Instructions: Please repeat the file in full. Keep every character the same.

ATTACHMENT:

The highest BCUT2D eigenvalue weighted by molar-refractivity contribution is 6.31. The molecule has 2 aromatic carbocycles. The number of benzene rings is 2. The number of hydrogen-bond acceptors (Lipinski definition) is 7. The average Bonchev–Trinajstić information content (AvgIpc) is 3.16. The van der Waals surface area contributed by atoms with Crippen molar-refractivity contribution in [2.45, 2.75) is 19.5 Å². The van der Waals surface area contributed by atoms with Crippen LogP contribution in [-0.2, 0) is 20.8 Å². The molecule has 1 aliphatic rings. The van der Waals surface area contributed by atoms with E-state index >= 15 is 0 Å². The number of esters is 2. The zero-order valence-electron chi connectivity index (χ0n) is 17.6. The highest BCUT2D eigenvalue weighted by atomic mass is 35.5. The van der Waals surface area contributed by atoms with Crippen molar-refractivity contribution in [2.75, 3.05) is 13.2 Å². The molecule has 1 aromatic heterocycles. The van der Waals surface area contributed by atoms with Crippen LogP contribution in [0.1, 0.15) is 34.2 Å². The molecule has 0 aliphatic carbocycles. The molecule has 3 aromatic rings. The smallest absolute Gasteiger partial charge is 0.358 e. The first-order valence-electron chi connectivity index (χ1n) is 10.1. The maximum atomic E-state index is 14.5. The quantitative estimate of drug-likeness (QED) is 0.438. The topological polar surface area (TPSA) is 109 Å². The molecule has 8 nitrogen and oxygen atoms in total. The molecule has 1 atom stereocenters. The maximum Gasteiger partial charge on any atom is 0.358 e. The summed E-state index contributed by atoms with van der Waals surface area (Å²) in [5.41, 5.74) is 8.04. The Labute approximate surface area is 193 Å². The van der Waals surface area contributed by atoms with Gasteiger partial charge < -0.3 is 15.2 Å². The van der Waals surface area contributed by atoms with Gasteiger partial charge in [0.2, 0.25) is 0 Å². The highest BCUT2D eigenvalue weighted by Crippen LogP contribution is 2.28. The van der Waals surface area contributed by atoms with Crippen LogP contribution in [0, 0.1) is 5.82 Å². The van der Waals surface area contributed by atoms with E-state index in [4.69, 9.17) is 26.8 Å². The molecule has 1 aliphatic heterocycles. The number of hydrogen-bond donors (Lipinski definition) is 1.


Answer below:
The highest BCUT2D eigenvalue weighted by molar-refractivity contribution is 6.31. The molecule has 2 aromatic carbocycles. The number of benzene rings is 2. The number of hydrogen-bond acceptors (Lipinski definition) is 7. The average Bonchev–Trinajstić information content (AvgIpc) is 3.16. The van der Waals surface area contributed by atoms with Crippen molar-refractivity contribution in [2.45, 2.75) is 19.5 Å². The van der Waals surface area contributed by atoms with Crippen LogP contribution in [-0.2, 0) is 20.8 Å². The molecule has 1 aliphatic rings. The van der Waals surface area contributed by atoms with E-state index >= 15 is 0 Å². The number of esters is 2. The zero-order valence-electron chi connectivity index (χ0n) is 17.6. The highest BCUT2D eigenvalue weighted by atomic mass is 35.5. The van der Waals surface area contributed by atoms with Crippen molar-refractivity contribution in [2.75, 3.05) is 13.2 Å². The molecule has 1 aromatic heterocycles. The van der Waals surface area contributed by atoms with Crippen LogP contribution in [0.1, 0.15) is 34.2 Å². The molecule has 0 aliphatic carbocycles. The molecule has 3 aromatic rings. The smallest absolute Gasteiger partial charge is 0.358 e. The first-order valence-electron chi connectivity index (χ1n) is 10.1. The maximum atomic E-state index is 14.5. The quantitative estimate of drug-likeness (QED) is 0.438. The topological polar surface area (TPSA) is 109 Å². The molecule has 8 nitrogen and oxygen atoms in total. The molecule has 1 atom stereocenters. The maximum Gasteiger partial charge on any atom is 0.358 e. The summed E-state index contributed by atoms with van der Waals surface area (Å²) in [5.41, 5.74) is 8.04. The Labute approximate surface area is 193 Å². The van der Waals surface area contributed by atoms with Gasteiger partial charge < -0.3 is 15.2 Å². The van der Waals surface area contributed by atoms with Gasteiger partial charge in [0.2, 0.25) is 0 Å². The highest BCUT2D eigenvalue weighted by Crippen LogP contribution is 2.28. The van der Waals surface area contributed by atoms with Crippen LogP contribution in [0, 0.1) is 5.82 Å². The van der Waals surface area contributed by atoms with E-state index in [4.69, 9.17) is 26.8 Å². The molecule has 1 aliphatic heterocycles. The number of hydrogen-bond donors (Lipinski definition) is 1.